Zuidam

 

Zuidam Distillery takes its name from its owner and founder Fred van Zuidam. He began operation in 1975 within a small area of 300 sq metres and one copper still. Today the distillery has expanded to 3600 sq. metres and has four stills. Whisky is just one of a very many products they offer including liqueurs, Geneva and rum.

                   

 
 

Photos supplied by and with kind permission from Patrick van Zuidam.

 

 

  Original Distillery Bottlings (OB)

The Zuidam range of whiskies includes Millstone Dutch single malt, French Oak, American Oak and a Dutch Rye whisky.

   

 

 

Millstone, American Oak, 19y, 50.5% ABV

Distilled 25.10.1996, bottled 3.8.2016

Cask No.1375, bottle No.144 of 265

Exclusive bottling for Taiwan

Original cost of this bottle;

 
 

Glass: Classic Malt

Colour: Rich dark teak

Nose: Very aromatic and fresh with lots of herbal notes and something akin to oriental spices.

Palate: Initially a very smooth mouth-feel before becoming slightly spicy (tingly) across the palate. I also detect a mellow tropical fruitiness like mango or papaya. There's also a hint of ginger flavour but without the usual 'burn' associated with ginger.

Finish: Very long with that fruitiness.

Overall Impression: This is a different or even unusual whisky with a flavour profile that I don't think I've come across before. It's quite hard for me to describe in words but I do know I really like it.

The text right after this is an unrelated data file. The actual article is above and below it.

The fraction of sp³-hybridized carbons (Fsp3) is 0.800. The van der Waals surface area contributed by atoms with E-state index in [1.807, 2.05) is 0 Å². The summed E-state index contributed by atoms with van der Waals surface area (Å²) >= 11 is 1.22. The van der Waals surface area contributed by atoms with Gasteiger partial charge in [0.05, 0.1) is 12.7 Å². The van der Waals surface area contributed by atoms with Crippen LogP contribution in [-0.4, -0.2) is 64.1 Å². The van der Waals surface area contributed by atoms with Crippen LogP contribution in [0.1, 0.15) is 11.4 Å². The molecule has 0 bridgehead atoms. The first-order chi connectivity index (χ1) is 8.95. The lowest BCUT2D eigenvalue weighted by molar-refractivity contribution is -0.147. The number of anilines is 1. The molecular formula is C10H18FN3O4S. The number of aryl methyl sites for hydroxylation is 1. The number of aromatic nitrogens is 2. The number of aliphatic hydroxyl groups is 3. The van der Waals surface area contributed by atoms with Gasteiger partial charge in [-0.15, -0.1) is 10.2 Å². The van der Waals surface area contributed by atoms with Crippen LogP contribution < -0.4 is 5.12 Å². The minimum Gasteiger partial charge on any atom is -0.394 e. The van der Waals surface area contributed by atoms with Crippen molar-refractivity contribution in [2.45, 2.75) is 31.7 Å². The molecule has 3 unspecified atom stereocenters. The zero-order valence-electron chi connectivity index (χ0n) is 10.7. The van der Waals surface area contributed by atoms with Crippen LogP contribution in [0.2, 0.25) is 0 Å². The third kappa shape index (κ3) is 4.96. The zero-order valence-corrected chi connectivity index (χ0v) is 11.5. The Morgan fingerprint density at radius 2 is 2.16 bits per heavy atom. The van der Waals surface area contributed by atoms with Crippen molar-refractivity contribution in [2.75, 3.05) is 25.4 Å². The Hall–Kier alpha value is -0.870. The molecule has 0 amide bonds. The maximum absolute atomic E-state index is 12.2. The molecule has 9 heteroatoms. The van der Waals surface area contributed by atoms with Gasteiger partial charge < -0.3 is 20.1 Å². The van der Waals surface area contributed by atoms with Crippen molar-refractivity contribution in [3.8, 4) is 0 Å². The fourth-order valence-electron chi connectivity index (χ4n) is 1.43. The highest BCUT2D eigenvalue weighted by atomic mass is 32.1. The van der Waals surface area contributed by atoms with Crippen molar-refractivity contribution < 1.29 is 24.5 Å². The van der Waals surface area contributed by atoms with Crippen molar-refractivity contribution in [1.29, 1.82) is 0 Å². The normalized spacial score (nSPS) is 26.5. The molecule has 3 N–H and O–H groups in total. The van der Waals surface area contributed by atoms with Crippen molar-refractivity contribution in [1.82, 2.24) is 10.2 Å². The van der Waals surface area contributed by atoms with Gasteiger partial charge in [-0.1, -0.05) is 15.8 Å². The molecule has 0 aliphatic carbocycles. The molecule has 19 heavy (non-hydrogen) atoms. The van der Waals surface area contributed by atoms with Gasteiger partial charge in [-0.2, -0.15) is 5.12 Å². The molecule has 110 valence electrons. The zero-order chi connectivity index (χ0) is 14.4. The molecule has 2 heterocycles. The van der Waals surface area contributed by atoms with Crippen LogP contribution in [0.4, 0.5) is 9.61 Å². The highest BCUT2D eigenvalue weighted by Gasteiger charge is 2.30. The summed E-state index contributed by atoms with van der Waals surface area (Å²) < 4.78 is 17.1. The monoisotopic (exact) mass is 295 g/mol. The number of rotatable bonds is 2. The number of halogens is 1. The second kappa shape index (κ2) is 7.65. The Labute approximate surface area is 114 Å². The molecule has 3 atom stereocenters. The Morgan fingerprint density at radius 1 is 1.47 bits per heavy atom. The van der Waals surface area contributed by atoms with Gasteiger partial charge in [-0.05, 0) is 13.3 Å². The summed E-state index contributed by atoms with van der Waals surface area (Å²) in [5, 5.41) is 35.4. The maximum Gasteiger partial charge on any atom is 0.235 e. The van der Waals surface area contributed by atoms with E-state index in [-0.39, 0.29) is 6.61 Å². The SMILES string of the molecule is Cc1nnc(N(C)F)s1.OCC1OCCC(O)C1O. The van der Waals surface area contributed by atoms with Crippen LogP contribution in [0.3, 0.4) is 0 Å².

Millstone, Oloroso Sherry, 17y, 55.5% ABV

Distilled Sept 1998, bottled 5.8.2016

Cask No.2530, bottle No.44 of 203

Exclusive bottling for Taiwan

Original cost of this bottle;

 
 

Glass: Classic Malt

Colour: Dark amber

Nose: Lots of penetrating aromas including furniture polish, aged wood, nuts (hazelnut & almond), marzipan and a faint hint of coffee.

Palate: Lots of peppery tingle as it spreads across the palate with flavours of chocolate, coffee and ginger. Perhaps also toasted chocolate macaroon?

Finish: Extremely long

Overall Impression: A really enjoyable sherry cask whisky but again it has its own unique character which is totally different to a Scottish whisky. I'm even tempted to say it 'feels' to be older than 17y. Delightful.

 

 

 

Millstone, Oloroso Sherry, 19y, 50.1% ABV

Distilled 26.10.1996, bottled 3.8.2016

Cask No.4090, bottle No.144 of 322

Exclusive bottling for Taiwan

Original cost of this bottle;

 
 

Glass: Classic Malt

Colour: Treacle toffee

Nose: Suggestions of sherry, very rich red wine, cardamom seed or something otherwise asian / oriental.